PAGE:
PPT On Holographic Versatile Disc
Holographic Versatile Disc Presentation Transcript:1. Need Of HVD
Multimedia - a single minute of compressed video takes up to 12 Mbytes Data Warehouses - large corporations’ warehouses now taking more than 2 Tbytes World Wide Web - one vendor’s high-end Web server packs 128 Gbytes of disk In Hospitals Multi slice CAT scan: 500MB Cardiac video: 3GB
2. What is HVD ?
Holographic Versatile Disc (HVD) is an optical disc technology which would hold up to 3.9 terabytes (TB) of information . An HVD is an advanced optical disk that’s presently in the development stage. Polaroid scientist J van Heerden was the first to come up with the idea for holographic three-dimensional storage in 1960. Holographic memory systems have been around for decades. They offer far more storage capacity than CDs and DVDs -- even "next-generation" DVDs like Blu-ray -- and their transfer rates are far very less.
3. Basics of Holographic Disk
The first step in understanding holographic disk is to understand what "holographic" means. Holography is a method of recording patterns of light to produce a three-dimensional object. The recorded patterns of light are called a hologram.
4. A Holographic Disk can:
Store information throughout the whole volume of the medium instead of just the surface as with other storage technologies. Uses fewer or no moving parts at all, thus allowing greater data processing speeds. Hold more information than 100 compact disks of the same diameter Can read 64,000 bits at one time, compared to just one or two bits with magnetic storage. Provides unique robustness and error insensitivity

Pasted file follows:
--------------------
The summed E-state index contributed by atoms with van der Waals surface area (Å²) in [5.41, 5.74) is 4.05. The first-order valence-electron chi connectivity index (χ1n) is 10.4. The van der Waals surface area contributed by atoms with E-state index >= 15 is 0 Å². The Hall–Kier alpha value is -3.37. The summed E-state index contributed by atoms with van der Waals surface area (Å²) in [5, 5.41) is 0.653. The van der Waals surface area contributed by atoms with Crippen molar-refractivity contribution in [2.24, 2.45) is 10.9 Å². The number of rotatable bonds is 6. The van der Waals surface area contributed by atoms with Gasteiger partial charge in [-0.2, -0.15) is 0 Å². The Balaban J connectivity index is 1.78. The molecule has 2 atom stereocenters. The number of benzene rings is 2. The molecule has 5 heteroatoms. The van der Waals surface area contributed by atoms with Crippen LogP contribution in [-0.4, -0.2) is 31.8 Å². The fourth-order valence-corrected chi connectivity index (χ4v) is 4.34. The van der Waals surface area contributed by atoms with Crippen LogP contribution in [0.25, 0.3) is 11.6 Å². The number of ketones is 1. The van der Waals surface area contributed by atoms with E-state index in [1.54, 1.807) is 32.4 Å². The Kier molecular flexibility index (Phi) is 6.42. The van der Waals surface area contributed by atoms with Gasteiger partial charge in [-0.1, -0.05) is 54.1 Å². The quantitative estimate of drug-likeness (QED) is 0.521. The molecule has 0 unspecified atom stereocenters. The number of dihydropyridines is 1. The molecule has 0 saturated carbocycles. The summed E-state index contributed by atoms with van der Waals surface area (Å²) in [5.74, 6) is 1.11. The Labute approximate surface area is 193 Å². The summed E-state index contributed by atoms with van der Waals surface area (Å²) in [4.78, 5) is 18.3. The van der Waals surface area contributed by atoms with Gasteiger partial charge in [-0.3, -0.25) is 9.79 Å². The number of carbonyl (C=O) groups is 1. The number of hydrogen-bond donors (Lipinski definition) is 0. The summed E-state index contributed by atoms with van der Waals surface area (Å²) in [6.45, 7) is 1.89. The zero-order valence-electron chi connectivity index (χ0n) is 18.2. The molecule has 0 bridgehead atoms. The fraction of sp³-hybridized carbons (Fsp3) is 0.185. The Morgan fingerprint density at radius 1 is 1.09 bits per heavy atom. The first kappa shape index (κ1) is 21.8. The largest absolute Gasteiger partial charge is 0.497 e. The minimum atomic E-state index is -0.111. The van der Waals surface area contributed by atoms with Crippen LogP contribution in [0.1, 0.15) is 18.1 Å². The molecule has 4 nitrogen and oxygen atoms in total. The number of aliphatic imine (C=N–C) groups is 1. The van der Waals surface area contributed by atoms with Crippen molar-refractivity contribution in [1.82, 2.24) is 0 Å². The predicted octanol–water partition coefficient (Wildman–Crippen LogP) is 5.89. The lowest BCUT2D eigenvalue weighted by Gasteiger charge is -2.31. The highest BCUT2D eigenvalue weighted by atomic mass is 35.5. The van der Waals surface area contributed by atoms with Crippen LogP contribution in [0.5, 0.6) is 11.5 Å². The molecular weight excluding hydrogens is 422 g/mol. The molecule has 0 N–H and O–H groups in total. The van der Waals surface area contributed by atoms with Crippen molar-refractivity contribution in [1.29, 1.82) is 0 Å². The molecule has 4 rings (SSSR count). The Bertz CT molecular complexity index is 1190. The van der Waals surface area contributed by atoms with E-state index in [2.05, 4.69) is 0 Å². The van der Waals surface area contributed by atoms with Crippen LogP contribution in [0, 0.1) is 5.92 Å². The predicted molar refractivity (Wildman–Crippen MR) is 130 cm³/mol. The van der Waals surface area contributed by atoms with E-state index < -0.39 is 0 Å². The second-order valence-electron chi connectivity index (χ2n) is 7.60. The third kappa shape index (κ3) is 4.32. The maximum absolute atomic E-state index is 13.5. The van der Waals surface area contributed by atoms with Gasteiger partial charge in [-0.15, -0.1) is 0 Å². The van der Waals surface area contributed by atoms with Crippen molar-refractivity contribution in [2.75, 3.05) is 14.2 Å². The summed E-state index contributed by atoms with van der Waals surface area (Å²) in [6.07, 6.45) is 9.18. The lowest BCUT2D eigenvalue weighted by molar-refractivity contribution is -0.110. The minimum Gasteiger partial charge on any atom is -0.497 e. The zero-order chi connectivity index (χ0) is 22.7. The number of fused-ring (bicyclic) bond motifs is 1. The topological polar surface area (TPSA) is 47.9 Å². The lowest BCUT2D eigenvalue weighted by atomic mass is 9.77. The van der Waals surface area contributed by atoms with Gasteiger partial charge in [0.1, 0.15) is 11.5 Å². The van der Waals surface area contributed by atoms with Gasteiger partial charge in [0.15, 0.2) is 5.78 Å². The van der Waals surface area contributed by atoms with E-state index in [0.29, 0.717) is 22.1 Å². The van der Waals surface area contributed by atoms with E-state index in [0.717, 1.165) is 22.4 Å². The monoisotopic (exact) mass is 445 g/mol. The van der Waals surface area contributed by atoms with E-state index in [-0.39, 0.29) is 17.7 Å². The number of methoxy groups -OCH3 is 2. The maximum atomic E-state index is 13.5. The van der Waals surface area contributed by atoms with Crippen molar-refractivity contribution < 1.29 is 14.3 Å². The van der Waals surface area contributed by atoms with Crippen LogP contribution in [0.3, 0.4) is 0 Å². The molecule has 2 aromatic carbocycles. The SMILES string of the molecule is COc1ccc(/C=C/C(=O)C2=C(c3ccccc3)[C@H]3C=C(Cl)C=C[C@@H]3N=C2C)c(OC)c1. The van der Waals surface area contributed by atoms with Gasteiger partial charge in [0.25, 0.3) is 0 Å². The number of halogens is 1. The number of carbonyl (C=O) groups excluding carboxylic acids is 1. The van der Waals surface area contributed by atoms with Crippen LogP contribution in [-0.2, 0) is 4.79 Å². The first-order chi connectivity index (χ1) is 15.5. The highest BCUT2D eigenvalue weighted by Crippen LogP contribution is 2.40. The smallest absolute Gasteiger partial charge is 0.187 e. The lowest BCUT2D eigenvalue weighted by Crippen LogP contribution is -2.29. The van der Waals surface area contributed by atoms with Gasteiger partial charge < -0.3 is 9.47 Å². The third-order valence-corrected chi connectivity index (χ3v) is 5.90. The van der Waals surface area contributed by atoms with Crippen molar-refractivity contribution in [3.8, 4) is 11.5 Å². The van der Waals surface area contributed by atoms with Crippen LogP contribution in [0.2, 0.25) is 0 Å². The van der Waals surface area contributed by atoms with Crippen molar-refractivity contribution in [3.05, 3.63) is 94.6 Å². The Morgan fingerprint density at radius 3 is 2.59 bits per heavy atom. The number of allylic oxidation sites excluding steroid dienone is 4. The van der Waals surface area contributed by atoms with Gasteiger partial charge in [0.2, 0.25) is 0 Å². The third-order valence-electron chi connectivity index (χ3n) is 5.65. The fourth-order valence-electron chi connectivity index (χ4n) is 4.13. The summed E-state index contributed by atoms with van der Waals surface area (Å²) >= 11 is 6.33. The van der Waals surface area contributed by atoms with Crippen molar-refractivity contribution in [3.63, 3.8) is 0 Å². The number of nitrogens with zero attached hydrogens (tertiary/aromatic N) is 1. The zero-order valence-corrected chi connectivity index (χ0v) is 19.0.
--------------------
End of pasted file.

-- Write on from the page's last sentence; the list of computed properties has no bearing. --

1) Large Data Density/ Capacity Uses optics instead of read-write heads, and uses whole volume of medium instead of just surface as with conventional devices. 2) Better Reliability Uses less moving parts (or no moving parts) 3) High Transfer Rates & Short Access Times Parallel access instead of bit-by-bit access 4) Fault And Damage Tolerance Which Are Not Available Simultaneously With Any Other Storage Technology.
6. HVD Structure
Green writing/reading laser (532 nm) Red positioning/addressing laser (650 nm) Hologram (data) Polycarbon layer Photopolymeric layer (data-containing layer) Distance layers Dichotic layer (reflecting green light) Aluminium reflective layer (reflecting red light)
7. Working Principle HVD
uses a technology called 'collinear holography,' in which two laser rays, one is blue-green and another is red, are collimated into a single beam.. The blue-green laser reads data encoded as laser interference fringes from a holographic layer near the top of the disc while the red laser is used as the reference beam and to read servo information from a regular CD-style aluminium layer near the bottom. Servo information is used to monitor the position of the read head over the disc, similar to the head, track, and sector information on a conventional hard disk drive.
8. HVD Write System
A simplified HVD system consists of the following main components: Blue or green laser (532-nm wavelength in the test system) Beam splitter/merger Mirrors Spatial light modulator (SLM) CMOS sensor Polymer recording medium
9. When the blue-green argon laser is fired, a beam splitter creates two beams. One beam, called the object or signal beam, will go straight, bounce off one mirror and travel through a spatial-light modulator (SLM). An SLM is a liquid crystal display (LCD) that shows pages of raw binary data as clear and dark boxes. The information from the page of binary code is carried by the signal beam around to the light-sensitive lithium-niobate crystal. Some systems use a photopolymer in place of the crystal. A second beam, called the reference beam, shoots out the side of the beam splitter and takes a separate path to the crystal. When the two beams meet, the interference pattern that is created stores the data carried by the signal beam in a specific area in the crystal -- the data is stored as a hologram.
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